submitted by Jocelyn Riley; photo by John Bonsett-Veal
Sandra Gajic, President and CEO of the Overture Center, treated Rotarians on Wednesday to a whirlwind overview of the history of Overture and plans for its future. The Overture Center, Gajic said, “was built to last 300 years,” but it needs renovations, citing a leaking roof and front doors so heavy that many people have trouble opening them.
The Overture Center, she said, is three ages in one (the original Capitol Theater, built in 1928; the Oscar Mayer Theater, built in 1974; and the Overture Center, which opened in 2004, funded by a $200 million gift from Jerry Frautschi & Pleasant Roland). The current facility “reminds me of Edward Albee’s Three Tall Women,” Gajic said.
Despite the challenges of its complicated history and aging infrastructure, “over 12 million people have come to Overture over the years,” she said, citing both its impact on our ecomony and our community. In order to “meet its civic mandate and preserve the facility,” leaders of the Overture Center are pursuing a long-term goal to fund a $30 million endowment to make it “fully accessible for generations to come.” Ongoing and future initiatives include maximizing equity, innovation and inclusion by looking closely at policies such as recruiting ushers and removing barriers for people of limited means.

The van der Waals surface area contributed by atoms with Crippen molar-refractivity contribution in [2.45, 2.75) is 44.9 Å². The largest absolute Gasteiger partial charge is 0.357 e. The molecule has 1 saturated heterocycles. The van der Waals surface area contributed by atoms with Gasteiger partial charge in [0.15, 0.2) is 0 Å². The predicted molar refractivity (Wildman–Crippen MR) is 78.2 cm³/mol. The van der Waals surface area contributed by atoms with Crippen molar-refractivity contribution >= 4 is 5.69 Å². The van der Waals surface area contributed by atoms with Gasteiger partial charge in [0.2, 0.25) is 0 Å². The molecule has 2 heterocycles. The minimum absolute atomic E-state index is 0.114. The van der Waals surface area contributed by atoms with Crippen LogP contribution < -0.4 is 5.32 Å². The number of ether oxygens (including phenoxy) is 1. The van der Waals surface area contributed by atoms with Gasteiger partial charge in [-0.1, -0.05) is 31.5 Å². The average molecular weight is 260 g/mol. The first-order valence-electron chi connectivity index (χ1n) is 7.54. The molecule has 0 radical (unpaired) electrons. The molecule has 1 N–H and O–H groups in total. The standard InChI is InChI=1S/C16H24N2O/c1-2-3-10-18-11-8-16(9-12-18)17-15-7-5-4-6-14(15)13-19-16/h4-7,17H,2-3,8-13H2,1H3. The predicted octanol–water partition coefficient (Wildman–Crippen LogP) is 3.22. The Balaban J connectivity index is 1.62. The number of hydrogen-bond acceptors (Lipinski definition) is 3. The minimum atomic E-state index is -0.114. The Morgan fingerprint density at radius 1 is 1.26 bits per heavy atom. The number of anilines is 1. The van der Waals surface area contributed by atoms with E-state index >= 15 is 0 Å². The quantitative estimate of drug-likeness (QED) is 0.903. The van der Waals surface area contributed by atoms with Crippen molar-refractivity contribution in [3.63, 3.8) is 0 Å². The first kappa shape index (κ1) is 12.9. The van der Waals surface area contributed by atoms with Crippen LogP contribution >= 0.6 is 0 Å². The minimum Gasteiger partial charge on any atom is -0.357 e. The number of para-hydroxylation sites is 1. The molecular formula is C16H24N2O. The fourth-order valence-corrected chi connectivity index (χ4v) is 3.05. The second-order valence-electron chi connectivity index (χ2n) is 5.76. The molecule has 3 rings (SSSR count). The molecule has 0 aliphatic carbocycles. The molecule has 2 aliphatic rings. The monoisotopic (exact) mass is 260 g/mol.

One future program involves arts-career exploration for high school and middle school students. As a student, Gajic studied piano and economics. “I absolutely love the arts,” she said, and she enjoys Overture’s diverse arts presentations, including Kids in the Rotunda, Duck Soup Cinema, Broadway shows, concerts, plays and art exhibits.